The Stabilizing Role of Mutation; or, Towards understanding Network Topologies under Evolutionary Dynamics
The Stabilizing Role of Mutation; or, Towards understanding Network Topologies under Evolutionary Dynamics"
- Date: Jun 22, 2020
- Time: 11:00 - 12:00
- Speaker: Johann Bauer, City University London
- Please see https://www.bevnon.be//
- Location: virtual platform
- Host: Arne Traulsen
It is well-known that the (multi-population) replicator dynamics (RD) is sensitive to assumptions such as infinite populations or that the system evolves in continuous time, with qualitatively different results if these assumptions are violated.
I briefly recapitulate some previous work, where we have shown that RD is also highly sensitive to the assumption that mutation occurs on a different time scale from selection, complementing earlier results in the literature. We have proposed the concept of mutation limits as a way of relating the equilibria of RD to a class of replicator-mutator dynamics (RMD) where mutation can have arbitrary (non-uniform) directions.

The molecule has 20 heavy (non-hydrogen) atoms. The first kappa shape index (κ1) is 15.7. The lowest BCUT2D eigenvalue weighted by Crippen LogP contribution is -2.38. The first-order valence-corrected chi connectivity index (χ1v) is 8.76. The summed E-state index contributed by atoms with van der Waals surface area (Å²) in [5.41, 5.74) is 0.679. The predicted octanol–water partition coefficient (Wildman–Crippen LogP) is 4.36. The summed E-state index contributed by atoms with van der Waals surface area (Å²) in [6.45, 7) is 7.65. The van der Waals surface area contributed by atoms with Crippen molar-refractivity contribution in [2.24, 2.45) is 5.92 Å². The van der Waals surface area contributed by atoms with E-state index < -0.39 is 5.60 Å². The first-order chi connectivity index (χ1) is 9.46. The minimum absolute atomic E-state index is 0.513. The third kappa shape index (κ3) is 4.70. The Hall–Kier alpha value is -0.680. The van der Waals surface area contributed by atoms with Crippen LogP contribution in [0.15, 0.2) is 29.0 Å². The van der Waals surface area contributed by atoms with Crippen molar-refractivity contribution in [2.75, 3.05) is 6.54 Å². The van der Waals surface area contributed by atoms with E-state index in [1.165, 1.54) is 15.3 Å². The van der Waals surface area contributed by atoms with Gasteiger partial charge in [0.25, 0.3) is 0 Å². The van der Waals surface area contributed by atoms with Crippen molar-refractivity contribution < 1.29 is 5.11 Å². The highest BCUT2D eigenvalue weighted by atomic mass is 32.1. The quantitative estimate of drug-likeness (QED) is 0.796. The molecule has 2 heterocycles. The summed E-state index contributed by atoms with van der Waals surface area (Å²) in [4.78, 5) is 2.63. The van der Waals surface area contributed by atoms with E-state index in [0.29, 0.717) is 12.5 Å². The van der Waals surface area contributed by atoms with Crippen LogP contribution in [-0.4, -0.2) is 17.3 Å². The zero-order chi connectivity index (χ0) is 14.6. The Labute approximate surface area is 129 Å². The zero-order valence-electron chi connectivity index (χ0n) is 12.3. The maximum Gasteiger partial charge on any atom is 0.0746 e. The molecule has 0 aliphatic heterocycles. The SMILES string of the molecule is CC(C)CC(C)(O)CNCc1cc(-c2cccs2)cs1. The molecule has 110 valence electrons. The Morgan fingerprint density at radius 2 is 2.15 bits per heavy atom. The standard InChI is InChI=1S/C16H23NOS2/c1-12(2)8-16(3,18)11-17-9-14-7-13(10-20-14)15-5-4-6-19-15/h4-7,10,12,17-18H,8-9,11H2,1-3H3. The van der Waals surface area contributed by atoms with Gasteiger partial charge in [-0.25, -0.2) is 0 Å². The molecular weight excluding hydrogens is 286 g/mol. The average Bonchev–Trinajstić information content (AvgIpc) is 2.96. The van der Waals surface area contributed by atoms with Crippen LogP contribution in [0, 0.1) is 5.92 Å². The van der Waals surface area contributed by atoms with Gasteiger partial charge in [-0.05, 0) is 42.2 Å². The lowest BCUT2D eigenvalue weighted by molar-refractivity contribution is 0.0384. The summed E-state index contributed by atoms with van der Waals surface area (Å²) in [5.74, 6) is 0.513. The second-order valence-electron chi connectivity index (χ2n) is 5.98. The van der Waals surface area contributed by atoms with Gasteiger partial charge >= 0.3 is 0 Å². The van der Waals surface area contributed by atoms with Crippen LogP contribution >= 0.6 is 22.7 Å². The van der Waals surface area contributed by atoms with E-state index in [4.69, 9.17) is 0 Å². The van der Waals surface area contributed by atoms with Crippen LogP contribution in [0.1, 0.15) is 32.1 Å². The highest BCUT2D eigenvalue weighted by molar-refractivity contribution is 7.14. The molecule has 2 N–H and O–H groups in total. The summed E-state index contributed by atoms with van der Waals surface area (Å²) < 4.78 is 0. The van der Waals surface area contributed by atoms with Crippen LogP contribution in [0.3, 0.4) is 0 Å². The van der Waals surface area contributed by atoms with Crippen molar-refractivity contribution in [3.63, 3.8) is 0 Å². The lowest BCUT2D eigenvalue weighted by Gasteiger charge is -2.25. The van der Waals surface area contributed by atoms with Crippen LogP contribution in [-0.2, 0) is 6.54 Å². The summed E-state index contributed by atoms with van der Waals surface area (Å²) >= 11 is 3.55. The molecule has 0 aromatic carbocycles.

Building on these results on mutation limits, I present some recent results showing that mutation stabilizes RD in two-player constant-sum games leading to asymptotic stability of the associated equilibria.
This stability allows a stochastic discrete-time system, in this case a simple "reinforcement" dynamics, to be approximated in probability by RMD such that we can infer the long-term dynamics of the stochastic system, which in general is not possible for RD.
Thus, mutation creates a bridge between the deterministic RMD and stochastic discrete-time systems, showing that the assumption of separate time-scales for selection and mutation, while being useful, induces qualitative changes possibly rendering the analysis less applicable to biological systems.
I close with some illustrations on the range of our results, sketching what they mean for networked populations and the evolution of network topologies in certain systems.
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